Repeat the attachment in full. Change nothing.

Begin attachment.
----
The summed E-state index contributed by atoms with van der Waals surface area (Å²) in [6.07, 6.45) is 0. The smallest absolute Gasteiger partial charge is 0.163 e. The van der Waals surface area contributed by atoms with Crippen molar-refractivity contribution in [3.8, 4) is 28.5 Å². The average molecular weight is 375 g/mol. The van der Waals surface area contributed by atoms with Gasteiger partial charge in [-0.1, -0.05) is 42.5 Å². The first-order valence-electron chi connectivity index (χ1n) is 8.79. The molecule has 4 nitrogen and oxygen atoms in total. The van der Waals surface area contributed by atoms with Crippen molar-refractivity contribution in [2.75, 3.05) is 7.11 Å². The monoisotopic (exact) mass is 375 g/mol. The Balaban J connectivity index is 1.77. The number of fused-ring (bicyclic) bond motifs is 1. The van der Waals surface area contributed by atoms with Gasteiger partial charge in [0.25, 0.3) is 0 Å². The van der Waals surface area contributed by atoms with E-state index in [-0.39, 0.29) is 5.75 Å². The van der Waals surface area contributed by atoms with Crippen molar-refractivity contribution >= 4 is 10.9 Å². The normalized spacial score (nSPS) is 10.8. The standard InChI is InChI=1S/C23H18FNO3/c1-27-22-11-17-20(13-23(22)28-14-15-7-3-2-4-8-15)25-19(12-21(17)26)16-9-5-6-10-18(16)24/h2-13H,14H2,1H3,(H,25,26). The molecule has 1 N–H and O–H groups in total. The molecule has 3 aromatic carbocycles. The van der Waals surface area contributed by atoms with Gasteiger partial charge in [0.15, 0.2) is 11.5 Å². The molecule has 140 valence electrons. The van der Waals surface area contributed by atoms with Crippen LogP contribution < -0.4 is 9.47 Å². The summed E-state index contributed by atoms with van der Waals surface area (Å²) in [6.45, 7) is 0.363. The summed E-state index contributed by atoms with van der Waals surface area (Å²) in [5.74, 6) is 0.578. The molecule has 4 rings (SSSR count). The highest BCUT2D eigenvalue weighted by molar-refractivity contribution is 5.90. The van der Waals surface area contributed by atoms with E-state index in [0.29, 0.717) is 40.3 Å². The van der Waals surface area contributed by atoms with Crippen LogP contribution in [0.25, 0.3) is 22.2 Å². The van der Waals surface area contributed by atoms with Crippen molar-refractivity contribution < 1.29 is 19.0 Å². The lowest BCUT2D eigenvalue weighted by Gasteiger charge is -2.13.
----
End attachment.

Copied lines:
The summed E-state index contributed by atoms with van der Waals surface area (Å²) in [6.07, 6.45) is 0. The smallest absolute Gasteiger partial charge is 0.163 e. The van der Waals surface area contributed by atoms with Crippen molar-refractivity contribution in [3.8, 4) is 28.5 Å². The average molecular weight is 375 g/mol. The van der Waals surface area contributed by atoms with Gasteiger partial charge in [-0.1, -0.05) is 42.5 Å². The first-order valence-electron chi connectivity index (χ1n) is 8.79. The molecule has 4 nitrogen and oxygen atoms in total. The van der Waals surface area contributed by atoms with Crippen molar-refractivity contribution in [2.75, 3.05) is 7.11 Å². The monoisotopic (exact) mass is 375 g/mol. The Balaban J connectivity index is 1.77. The number of fused-ring (bicyclic) bond motifs is 1. The van der Waals surface area contributed by atoms with Gasteiger partial charge in [0.25, 0.3) is 0 Å². The van der Waals surface area contributed by atoms with E-state index in [-0.39, 0.29) is 5.75 Å². The van der Waals surface area contributed by atoms with Crippen molar-refractivity contribution >= 4 is 10.9 Å². The normalized spacial score (nSPS) is 10.8. The standard InChI is InChI=1S/C23H18FNO3/c1-27-22-11-17-20(13-23(22)28-14-15-7-3-2-4-8-15)25-19(12-21(17)26)16-9-5-6-10-18(16)24/h2-13H,14H2,1H3,(H,25,26). The molecule has 1 N–H and O–H groups in total. The molecule has 3 aromatic carbocycles. The van der Waals surface area contributed by atoms with Gasteiger partial charge in [0.15, 0.2) is 11.5 Å². The molecule has 140 valence electrons. The van der Waals surface area contributed by atoms with Crippen LogP contribution < -0.4 is 9.47 Å². The summed E-state index contributed by atoms with van der Waals surface area (Å²) in [6.45, 7) is 0.363. The summed E-state index contributed by atoms with van der Waals surface area (Å²) in [5.74, 6) is 0.578. The molecule has 4 rings (SSSR count). The highest BCUT2D eigenvalue weighted by molar-refractivity contribution is 5.90. The van der Waals surface area contributed by atoms with E-state index in [0.29, 0.717) is 40.3 Å². The van der Waals surface area contributed by atoms with Crippen LogP contribution in [0.25, 0.3) is 22.2 Å². The van der Waals surface area contributed by atoms with Crippen molar-refractivity contribution < 1.29 is 19.0 Å². The lowest BCUT2D eigenvalue weighted by Gasteiger charge is -2.13.